If you’re hitting the roads this Labor Day Weekend, please be safe out there! Way too many people die unnecessarily on our roads… Road rage is a problem. Hurried drivers, just wanting to get to their destination and get the kids out of the car, are a problem. Distracted driving, whether to get food from the snack bag, adjust the kids’ headphones, or to change a CD (or the Pandora station), means you’re not paying attention to the vehicles and people around you. That just doesn’t work!
What does distracted driving look like?
Some of you may have heard about my brother’s car accident a couple weeks ago. He’s recovering at home now, but not without difficulty. He’s got broken ribs, a broken sternum, a shattered clavicle (repaired surgically), a broken femur (the big leg bone — broke into 3 pieces. His leg is held together with a rod). And he has a shattered kneecap.
My brother was struck by a guy who ran a red light at 40 mph. I don’t know why the guy missed the light, and I am not accusing him of texting while driving. Something other than driving had his attention, though… and my brother’s life has changed. My brother’s awake for 2 hours a couple times a day and sleeping uncomfortably the rest of the time. He had to withdraw from a triathlon in October. Something about shattered bones and triathlons doesn’t mix. His life was turned upside down. (Side note: He is thankful to be alive and is thankful that his brain, back and internal organs were not injured. So am I!)
The truth about texting and driving
AT&T and other cell phone carriers are doing what they can to encourage safe driving. Certainly, the “don’t text and drive” message is out there. Unfortunately, that hasn’t slowed the deaths related to distracted driving. David J. Hanson, Ph. D., a professor at SUNY, says,
Driving a vehicle while texting is six times more dangerous than driving while intoxicated according to the National Highway Traffic Safety Administration (NHTSA).1 The federal agency reports that sending or receiving a text takes a driver’s eyes from the road for an average of 4.6 seconds, the equivalent — when traveling at 55 mph — of driving the length of an entire football field while blindfolded.2
It’s not just texting, either. Checking the GPS takes drivers’ eyes off the road. Making a phone call requires drivers to look away from the road. Even the act of leaning over to get the phone can cause drivers to drift. Those who use Pandora or other music channels while driving get distracted while making changes to the channel. ANY use of a cell phone is a driving distraction.
The results are tragic– just watch.
What can we do about it?
Dear readers, there is so much we can do.
1. CHOOSE not to use your phone while driving. Lock it in the glovebox or the trunk if you have to, but don’t use it! When I travel, I stop at a rest area or fast food restaurant to check my GPS or make a necessary call. (Or adjust pandora, check texts, update Facebook or anything else.) Sure, it adds a couple minutes to my overall drive, but I know I won’t kill anyone this way. A few minutes of my time is NOT worth someone else’s life. Don’t you agree?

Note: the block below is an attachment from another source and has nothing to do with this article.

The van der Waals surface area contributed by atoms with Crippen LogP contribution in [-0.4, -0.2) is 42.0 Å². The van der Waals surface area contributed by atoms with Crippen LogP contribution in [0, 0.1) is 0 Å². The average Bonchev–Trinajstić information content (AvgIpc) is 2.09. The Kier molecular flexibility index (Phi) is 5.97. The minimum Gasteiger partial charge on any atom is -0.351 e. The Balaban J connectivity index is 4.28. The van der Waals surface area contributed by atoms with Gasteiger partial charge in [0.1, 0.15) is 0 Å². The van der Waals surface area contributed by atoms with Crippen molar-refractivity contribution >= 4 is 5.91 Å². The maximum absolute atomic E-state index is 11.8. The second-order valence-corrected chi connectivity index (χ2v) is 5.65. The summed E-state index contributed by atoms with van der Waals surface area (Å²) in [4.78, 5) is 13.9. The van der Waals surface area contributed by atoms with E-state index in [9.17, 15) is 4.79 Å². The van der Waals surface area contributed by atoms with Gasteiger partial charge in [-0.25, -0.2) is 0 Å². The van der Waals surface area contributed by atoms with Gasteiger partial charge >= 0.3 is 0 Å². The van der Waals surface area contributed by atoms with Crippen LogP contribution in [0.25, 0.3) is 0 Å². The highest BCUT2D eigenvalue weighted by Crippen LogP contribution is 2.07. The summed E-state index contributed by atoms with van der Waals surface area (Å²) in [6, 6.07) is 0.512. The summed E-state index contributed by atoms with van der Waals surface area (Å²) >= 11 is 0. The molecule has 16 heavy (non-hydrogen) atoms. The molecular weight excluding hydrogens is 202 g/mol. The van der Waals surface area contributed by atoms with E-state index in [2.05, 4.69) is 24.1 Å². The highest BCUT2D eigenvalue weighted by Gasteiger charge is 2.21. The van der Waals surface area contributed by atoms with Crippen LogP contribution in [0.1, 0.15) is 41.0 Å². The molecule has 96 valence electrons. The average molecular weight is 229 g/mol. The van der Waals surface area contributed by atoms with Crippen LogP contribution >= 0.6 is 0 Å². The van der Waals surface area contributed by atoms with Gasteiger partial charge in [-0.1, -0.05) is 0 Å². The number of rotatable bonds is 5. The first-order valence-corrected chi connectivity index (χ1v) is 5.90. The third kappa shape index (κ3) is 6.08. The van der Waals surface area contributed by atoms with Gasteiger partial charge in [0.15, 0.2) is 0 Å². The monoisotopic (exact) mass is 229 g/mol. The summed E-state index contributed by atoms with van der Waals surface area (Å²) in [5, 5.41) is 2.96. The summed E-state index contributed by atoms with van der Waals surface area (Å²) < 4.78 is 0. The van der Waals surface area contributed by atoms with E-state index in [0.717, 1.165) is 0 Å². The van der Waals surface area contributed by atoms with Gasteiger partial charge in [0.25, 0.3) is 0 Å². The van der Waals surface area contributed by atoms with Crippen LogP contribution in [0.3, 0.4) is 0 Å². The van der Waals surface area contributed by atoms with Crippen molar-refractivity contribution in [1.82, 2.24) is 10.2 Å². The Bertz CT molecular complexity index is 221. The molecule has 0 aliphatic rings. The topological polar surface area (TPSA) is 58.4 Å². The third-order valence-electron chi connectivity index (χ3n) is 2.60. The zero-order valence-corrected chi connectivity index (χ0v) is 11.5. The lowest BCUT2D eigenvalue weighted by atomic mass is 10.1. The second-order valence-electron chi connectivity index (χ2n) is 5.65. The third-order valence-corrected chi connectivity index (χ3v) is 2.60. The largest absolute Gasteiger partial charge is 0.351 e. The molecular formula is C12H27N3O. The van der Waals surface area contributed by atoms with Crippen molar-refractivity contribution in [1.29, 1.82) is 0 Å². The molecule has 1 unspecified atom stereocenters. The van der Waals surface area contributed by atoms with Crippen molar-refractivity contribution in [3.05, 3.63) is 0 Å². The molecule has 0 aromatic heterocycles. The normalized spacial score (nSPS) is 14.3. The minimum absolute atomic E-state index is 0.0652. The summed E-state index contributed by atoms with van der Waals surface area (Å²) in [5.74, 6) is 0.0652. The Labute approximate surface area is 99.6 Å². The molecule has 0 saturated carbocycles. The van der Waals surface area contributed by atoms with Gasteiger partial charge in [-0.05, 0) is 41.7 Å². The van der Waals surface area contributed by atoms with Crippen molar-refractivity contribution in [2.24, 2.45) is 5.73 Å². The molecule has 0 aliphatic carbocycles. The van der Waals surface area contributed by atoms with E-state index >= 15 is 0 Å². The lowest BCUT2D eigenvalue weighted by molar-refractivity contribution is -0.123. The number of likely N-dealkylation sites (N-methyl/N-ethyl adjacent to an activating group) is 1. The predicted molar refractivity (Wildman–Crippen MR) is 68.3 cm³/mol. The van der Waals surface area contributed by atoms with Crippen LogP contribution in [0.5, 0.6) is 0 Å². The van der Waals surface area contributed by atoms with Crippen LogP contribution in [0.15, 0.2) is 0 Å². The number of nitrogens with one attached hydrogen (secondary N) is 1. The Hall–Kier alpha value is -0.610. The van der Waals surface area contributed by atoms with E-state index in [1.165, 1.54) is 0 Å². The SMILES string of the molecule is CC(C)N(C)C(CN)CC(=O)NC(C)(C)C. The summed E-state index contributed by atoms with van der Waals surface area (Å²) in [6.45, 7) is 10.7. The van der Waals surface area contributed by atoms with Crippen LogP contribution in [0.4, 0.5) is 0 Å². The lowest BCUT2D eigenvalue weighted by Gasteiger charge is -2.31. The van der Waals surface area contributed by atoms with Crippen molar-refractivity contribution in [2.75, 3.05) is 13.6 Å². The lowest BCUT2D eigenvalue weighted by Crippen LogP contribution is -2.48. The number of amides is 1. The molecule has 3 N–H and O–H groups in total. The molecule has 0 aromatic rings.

2. Activate phone apps that control usage while driving. For AT&T customers, the “DriveMode” app locks the screen when a vehicle is in motion. It sends a text message when I get a text that lets people know I’m driving and will reply when I’m safely at my destination. Phone calls go directly to voicemail when I’m driving, though I can set certain numbers to come through. Drive Safe Mode is another app that provides similar protection.
3. Teach kids to be safe passengers! When my kids were little, they learned quickly that driving safely is important. I would tell them, “Guys, we’re headed into heavy traffic. Help me out and stay quiet until I get through this area, okay?” Then, when we got through the area, I’d thank them for being such great driving assistants. When the kids would fight and kick, as kids do, I pulled into a parking lot or rest area and explained that until they could cooperate, we’d wait right there. They learned to settle down quickly. Most of those lessons were learned driving around town — there’s something about losing 15 minutes at the pool that helps kids learn quickly. Quick discipline coupled with praise for their help makes the car a calm place — and allows me to drive without distraction.
4. Watch out for others! If you see a car ahead of you swerving or driving erratically, get the license number and call 911. Report distracted driving! You might just save someone else’s life. Of course, this is easier done when you have a passenger in the car. Don’t become a distracted driver by reporting someone else.
5. Stay focused. I don’t know about you, but sometimes the errands I need to run, a conversation with a friend or other thoughts pull my mind from driving. When I’m close to home, I can go to “autopilot” and drive by habit. Whenever we let this happen, we are distracted — yes, by our own thoughts! Esurance reports that most car accidents occur within 25 miles of home. (My brother was just a few miles from his house when he got hit last week.)
Wherever you’re headed this Labor Day Weekend, whether driving around town or hitting the road, remember that your only concern while driving should be DRIVING!
Let’s make a change that matters! Will you commit to safe driving and take a stand against distracted driving?